The severity of the wholesale persecutions by the Catholics against the Waldenses which came to a close in the year 1686, when the remnants of this very remarkable people were so badly dispersed and scattered. It would seem at this time that they had finished their testimony, and were removed as witnesses for the truth of Jesus. Some writers here apply Re 11:7, to them.  After this period it seems that the remnants became Arminian and Pedobaptists.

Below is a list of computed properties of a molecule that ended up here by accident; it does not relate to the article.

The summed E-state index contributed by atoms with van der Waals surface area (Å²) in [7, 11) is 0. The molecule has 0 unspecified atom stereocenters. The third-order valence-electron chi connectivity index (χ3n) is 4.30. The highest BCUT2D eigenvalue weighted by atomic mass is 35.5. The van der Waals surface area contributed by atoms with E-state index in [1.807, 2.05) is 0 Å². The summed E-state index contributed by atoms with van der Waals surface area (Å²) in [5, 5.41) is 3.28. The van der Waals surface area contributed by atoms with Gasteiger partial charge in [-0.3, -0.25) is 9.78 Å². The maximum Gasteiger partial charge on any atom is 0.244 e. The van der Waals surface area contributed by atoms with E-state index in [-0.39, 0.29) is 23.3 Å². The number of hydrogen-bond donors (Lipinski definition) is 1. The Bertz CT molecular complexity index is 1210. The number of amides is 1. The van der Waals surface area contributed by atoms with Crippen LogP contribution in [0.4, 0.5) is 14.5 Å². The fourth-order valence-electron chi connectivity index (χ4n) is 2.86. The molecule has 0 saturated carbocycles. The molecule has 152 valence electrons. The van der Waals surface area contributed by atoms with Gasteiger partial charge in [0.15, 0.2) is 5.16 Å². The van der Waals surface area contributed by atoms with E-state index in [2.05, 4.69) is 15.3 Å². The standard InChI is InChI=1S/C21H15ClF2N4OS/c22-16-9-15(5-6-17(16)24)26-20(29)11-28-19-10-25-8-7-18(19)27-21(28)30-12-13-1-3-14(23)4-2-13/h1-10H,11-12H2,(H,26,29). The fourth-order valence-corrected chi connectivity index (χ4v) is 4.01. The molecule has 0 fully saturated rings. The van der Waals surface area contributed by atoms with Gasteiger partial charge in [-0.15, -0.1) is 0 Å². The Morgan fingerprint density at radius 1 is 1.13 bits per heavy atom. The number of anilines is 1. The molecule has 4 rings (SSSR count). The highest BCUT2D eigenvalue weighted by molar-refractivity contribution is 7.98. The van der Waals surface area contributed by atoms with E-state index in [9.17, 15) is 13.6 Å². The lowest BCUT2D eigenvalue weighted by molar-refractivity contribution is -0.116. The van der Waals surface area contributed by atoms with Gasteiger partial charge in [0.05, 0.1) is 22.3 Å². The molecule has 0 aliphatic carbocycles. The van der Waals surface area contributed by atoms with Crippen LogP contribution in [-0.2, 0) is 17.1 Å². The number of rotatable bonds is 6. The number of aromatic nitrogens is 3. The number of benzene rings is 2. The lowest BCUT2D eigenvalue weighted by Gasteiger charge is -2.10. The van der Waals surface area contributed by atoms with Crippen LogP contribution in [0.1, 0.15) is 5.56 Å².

"Having shown the doctrine, manners and great antiquity of the Waldenses, as given and admitted by their enemies, in order to show their connection with the apostolic church at one view, I will now give what Mr. Orchard has taken pains to group together, under one head, the names of the different sects: (As I will give a brief list of these names in the latter part of this book, have omitted them here.) "This shows a connection from the apostolic church. As I have stated before, Novatian separated from the church at Rome on account of heresies and church discipline and has continued separate ever since. Although the Waldenses and their connection was considered heretical, or looked upon by all denominations as holding the most dangerous heresies, and was considered contemptible, yet since the Reformation, they being considered the true church during the Dark Ages, all the Protestant denominations wish to claim a connection with them, although the Protestants of all denominations had a connection with the church of Rome, but by reformation after reformation have produced the present Protestant churches, the most, if not all of them, holding some of the superstitions of the Mother of Harlots, when it is admitted by Roman Catholics and various historians, that the Waldenses never did (since Novatian's separation) belong to the church at Rome. Then to show a connection, or to identify any denomination, it is not necessary to resort to names, as they changed according to circumstances, countries where they were situated, or prominent men to whom they were attached, but we can best identify their present existence as a church by their doctrine and practice. Their doctrine and practice as set forth in their confessions of faith are precisely that of the Old School Baptists of the present day. They believed in one God, or a trinity of persons in the Godhead. So do the Old School Baptists. They believe in the fall of man, and that the whole human family were united to Adam and became totally depraved in consequence of the sin or fall of Adam. So do the Baptists. They believed in the atonement of Christ, and He being the only Mediator between God and man, sufficient for the elect only, or all that shall believe on Him. So do the Old Baptists. They believed in the operation of the Holy Spirit as the only means by which regeneration is produced. So do the Old Baptists. They believed that there was but one true church upon the earth, and that is the body of Christ, and that all true believers that ever did, now do, or ever shall live, compose that church or body, of which He is the Head, and there must be union and fellowship in that body both in faith and practice. So do the Old School Baptists. They 'held in abhorrence all human inventions in the matter of religious faith and practice as unspeakable abomination before God, and proceeding from Antichrist, which produces distresses in the church and ought to be discarded.' So do Old School Baptists. But what other denominations do? They also believed in the resurrection of the dead. So do the Old School Baptists. They believed in baptism by immersion, (from which infants were excluded), and that the subject must be a believer, and the administrator a legal one, or else it would not constitute legal baptism; for which reason they rebaptized (or rather baptized) all that came to their communion, which caused them to be called Anabaptists, and even continued it in Germany and after their dispersion from the valleys, and drew down upon them the scorn, contempt and persecution of the Catholics for presuming to dispute the legality of their authority in administering the ordinance, as well as persecution from all other sects. So do the Old School Baptists. Their preachers were missionaries after the apostolic order   they traveled very extensively without being sent by any board or Missionary society, but went depending upon God for their life, food and raiment, expecting that He would influence those among whom their lot was cast to sustain them. As Mr. Benedict says, 'they could travel all over Germany and lodge with friends.' The Old School Baptists pursue the same course, traveling very extensively without being sent by any one except God Himself, or without any promise of support from any quarter, except what God has promised in His word, believing that if God has sent them, He will sustain them. Where is there any other denomination that is doing so? These people had been permitted to occupy their retreat (not without suffering persecution at times) for a long series of years, as history abundantly proves. What a comment, or clear manifestation of the providence of God in the preservation of His church in the wilderness during the darkest and most trying time in the Dark Ages of the world. They enjoyed such peace that they increased and frequently spread out to other countries where they suffered the most intolerant persecutions; as for instance in the south of France. I have not only shown that this was the true church, but I think I have sufficiently identified them with the Old School Baptists in faith and practice. Although all Protestant denominations claim communion with them, yet they differ from all others in several particulars, while they agree in every particular with the Old School Baptists."   Cox, pages 207 15.